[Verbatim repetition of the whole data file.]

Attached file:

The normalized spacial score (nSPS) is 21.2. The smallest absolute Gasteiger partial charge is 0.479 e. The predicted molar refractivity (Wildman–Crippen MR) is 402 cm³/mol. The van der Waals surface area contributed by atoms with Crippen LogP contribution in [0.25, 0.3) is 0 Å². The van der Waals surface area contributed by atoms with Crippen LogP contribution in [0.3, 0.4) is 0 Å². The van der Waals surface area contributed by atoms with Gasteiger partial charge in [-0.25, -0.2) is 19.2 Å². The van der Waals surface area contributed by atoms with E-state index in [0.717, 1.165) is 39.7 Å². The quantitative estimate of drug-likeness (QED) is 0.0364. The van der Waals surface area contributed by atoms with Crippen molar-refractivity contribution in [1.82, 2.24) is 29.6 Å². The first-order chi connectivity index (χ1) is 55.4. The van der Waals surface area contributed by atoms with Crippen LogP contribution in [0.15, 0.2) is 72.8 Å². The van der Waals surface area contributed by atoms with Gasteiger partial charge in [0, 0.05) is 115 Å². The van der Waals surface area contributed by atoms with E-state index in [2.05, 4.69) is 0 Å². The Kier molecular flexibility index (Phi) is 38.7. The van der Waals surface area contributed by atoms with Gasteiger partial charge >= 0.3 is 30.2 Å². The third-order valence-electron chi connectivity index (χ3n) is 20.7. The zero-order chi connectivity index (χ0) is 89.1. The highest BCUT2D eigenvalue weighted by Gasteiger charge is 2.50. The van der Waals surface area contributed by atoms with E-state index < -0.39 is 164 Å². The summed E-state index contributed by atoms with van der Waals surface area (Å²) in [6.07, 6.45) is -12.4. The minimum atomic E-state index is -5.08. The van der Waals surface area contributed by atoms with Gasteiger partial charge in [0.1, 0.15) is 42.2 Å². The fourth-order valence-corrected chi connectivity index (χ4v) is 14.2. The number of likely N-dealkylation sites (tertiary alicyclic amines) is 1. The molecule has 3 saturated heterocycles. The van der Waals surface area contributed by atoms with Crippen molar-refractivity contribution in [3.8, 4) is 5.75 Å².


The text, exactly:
The normalized spacial score (nSPS) is 21.2. The smallest absolute Gasteiger partial charge is 0.479 e. The predicted molar refractivity (Wildman–Crippen MR) is 402 cm³/mol. The van der Waals surface area contributed by atoms with Crippen LogP contribution in [0.25, 0.3) is 0 Å². The van der Waals surface area contributed by atoms with Crippen LogP contribution in [0.3, 0.4) is 0 Å². The van der Waals surface area contributed by atoms with Gasteiger partial charge in [-0.25, -0.2) is 19.2 Å². The van der Waals surface area contributed by atoms with E-state index in [0.717, 1.165) is 39.7 Å². The quantitative estimate of drug-likeness (QED) is 0.0364. The van der Waals surface area contributed by atoms with Crippen molar-refractivity contribution in [1.82, 2.24) is 29.6 Å². The first-order chi connectivity index (χ1) is 55.4. The van der Waals surface area contributed by atoms with Crippen LogP contribution in [0.15, 0.2) is 72.8 Å². The van der Waals surface area contributed by atoms with Gasteiger partial charge in [0, 0.05) is 115 Å². The van der Waals surface area contributed by atoms with E-state index in [2.05, 4.69) is 0 Å². The Kier molecular flexibility index (Phi) is 38.7. The van der Waals surface area contributed by atoms with Gasteiger partial charge >= 0.3 is 30.2 Å². The third-order valence-electron chi connectivity index (χ3n) is 20.7. The zero-order chi connectivity index (χ0) is 89.1. The highest BCUT2D eigenvalue weighted by Gasteiger charge is 2.50. The van der Waals surface area contributed by atoms with E-state index < -0.39 is 164 Å². The summed E-state index contributed by atoms with van der Waals surface area (Å²) in [6.07, 6.45) is -12.4. The minimum atomic E-state index is -5.08. The van der Waals surface area contributed by atoms with Gasteiger partial charge in [0.1, 0.15) is 42.2 Å². The fourth-order valence-corrected chi connectivity index (χ4v) is 14.2. The number of likely N-dealkylation sites (tertiary alicyclic amines) is 1. The molecule has 3 saturated heterocycles. The van der Waals surface area contributed by atoms with Crippen molar-refractivity contribution in [3.8, 4) is 5.75 Å².